The Second Coming of Ringo

Written by Erin Grace

When I heard the news, I wanted to shout it from the rooftops.

“Wake up, everyone! Ring the bells! Clap your hands! Sing! Dance! Shiina Ringo is back!”

That response always makes me feel foolish. Technically speaking, Ringo never left us. Oh, there was the threat as far as back as 2000 when she said that she would leave after producing her third album, and the threat became palpable in 2003 when she had her beauty mark removed and “retired.” But she couldn’t stay away from us any more than we can stay away from her. She started up the band Tokyo Jihen in 2004, barely a year after she quit solo work, and continued playing brilliant music with them. All the while, there were signs that she’d come back – a collaboration with Saito Neko in 2007, a best-of collection release in 2008. Like the fascinating backward rush of the sea as a tsunami rushes in, she seemed to be leaving only to come back bigger and stronger.

I’m sure you can see why I feel so foolish for being excited. It’s not like she’s really been gone.

But I can’t push the excitement down, either.

Ringo is so brilliant, no matter what she’s doing: Queen Ringo of Kabukichou, performing in “sin city” itself, at the East Entrance of Shinjuku Station; Nurse Ringo rubbing and licking all over a female patient in the “Honnou” video; the strange and lovely “Karuki Zamen Kuri no Hana,” with its vacuum cleaner solos and Heian-period lyrics. Ringo is always surprising, never boring.

I want so badly for the tsunami to be here now, to take me by storm now, but it’s not happening yet. I can see the crest of the tsunami approaching, but it hasn’t reached the shore.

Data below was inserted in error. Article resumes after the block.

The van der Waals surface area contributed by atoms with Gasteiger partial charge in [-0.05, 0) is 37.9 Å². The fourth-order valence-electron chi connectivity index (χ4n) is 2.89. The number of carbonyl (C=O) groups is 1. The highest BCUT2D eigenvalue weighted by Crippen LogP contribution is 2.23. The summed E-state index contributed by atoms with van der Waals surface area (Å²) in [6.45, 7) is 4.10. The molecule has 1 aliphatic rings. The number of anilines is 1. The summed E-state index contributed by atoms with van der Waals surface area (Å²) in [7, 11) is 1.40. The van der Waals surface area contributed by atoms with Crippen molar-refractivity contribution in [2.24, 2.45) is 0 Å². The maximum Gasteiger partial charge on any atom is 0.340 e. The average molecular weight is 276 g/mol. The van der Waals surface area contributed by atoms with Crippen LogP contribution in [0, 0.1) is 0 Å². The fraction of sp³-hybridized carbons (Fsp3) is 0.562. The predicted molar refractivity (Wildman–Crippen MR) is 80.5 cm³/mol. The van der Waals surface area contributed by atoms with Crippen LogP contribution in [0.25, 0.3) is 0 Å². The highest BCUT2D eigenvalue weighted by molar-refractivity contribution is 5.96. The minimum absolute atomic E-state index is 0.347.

“Ariamaru Tomi,” Ringo’s first solo single since “Ringo no Uta” in 2003, will be released on May 27th, and it’s already all over YouTube. (I’ve even translated the lyrics and posted them in the forums, for those of you who are interested.) It’s a beautiful PV, and a beautiful song; somewhat unusually worded, like “Gibs.” But it’s not the crushing flood of musical innovation that I wanted or expected. Where are the quirky uses of ancient phraseology? Where are the archaic instruments? For that matter, where the improvised instruments – the vacuum cleaners and trains and news reports?

Although it in itself isn’t the storm I’m waiting for, I think “Ariamaru Tomi” is the last sign of that storm, which we can already see on the horizon. “Sanmon Gossip,” Ringo’s new album, is due at the end of June, and it should prove to be a work of terrific genius like we haven’t seen in Japanese music in ages. So until “Sanmon Gossip” is finally released, you’ll know where to find me: I’ll be shouting from the mountaintops:

Wake up!


Ring out the bells!

Clap your hands! Dance and be merry!

Shiina Ringo is BACK!